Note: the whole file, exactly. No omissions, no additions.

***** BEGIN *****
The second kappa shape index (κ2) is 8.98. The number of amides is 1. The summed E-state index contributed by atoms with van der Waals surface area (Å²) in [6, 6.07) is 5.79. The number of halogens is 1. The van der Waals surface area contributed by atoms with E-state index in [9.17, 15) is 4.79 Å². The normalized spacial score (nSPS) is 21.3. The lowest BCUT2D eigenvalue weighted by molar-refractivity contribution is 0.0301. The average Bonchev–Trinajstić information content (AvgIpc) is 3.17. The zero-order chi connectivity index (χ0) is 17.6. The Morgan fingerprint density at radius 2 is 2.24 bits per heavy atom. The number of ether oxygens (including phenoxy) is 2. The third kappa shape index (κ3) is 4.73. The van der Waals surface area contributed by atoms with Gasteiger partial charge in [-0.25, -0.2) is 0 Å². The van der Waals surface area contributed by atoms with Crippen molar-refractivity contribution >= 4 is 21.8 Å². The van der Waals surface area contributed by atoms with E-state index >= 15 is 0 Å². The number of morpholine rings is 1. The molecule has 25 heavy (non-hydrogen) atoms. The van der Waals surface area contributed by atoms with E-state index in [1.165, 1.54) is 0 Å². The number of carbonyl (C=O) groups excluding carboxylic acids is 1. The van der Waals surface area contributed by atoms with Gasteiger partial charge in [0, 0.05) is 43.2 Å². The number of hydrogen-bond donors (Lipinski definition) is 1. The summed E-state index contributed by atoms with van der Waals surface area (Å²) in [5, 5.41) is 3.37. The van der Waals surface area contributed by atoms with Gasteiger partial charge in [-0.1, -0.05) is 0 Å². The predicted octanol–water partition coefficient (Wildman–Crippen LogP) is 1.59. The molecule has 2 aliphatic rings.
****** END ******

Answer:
The second kappa shape index (κ2) is 8.98. The number of amides is 1. The summed E-state index contributed by atoms with van der Waals surface area (Å²) in [6, 6.07) is 5.79. The number of halogens is 1. The van der Waals surface area contributed by atoms with E-state index in [9.17, 15) is 4.79 Å². The normalized spacial score (nSPS) is 21.3. The lowest BCUT2D eigenvalue weighted by molar-refractivity contribution is 0.0301. The average Bonchev–Trinajstić information content (AvgIpc) is 3.17. The zero-order chi connectivity index (χ0) is 17.6. The Morgan fingerprint density at radius 2 is 2.24 bits per heavy atom. The number of ether oxygens (including phenoxy) is 2. The third kappa shape index (κ3) is 4.73. The van der Waals surface area contributed by atoms with Gasteiger partial charge in [-0.25, -0.2) is 0 Å². The van der Waals surface area contributed by atoms with Crippen molar-refractivity contribution >= 4 is 21.8 Å². The van der Waals surface area contributed by atoms with E-state index >= 15 is 0 Å². The number of morpholine rings is 1. The molecule has 25 heavy (non-hydrogen) atoms. The van der Waals surface area contributed by atoms with E-state index in [1.165, 1.54) is 0 Å². The number of carbonyl (C=O) groups excluding carboxylic acids is 1. The van der Waals surface area contributed by atoms with Gasteiger partial charge in [0, 0.05) is 43.2 Å². The number of hydrogen-bond donors (Lipinski definition) is 1. The summed E-state index contributed by atoms with van der Waals surface area (Å²) in [5, 5.41) is 3.37. The van der Waals surface area contributed by atoms with Gasteiger partial charge in [-0.1, -0.05) is 0 Å². The predicted octanol–water partition coefficient (Wildman–Crippen LogP) is 1.59. The molecule has 2 aliphatic rings.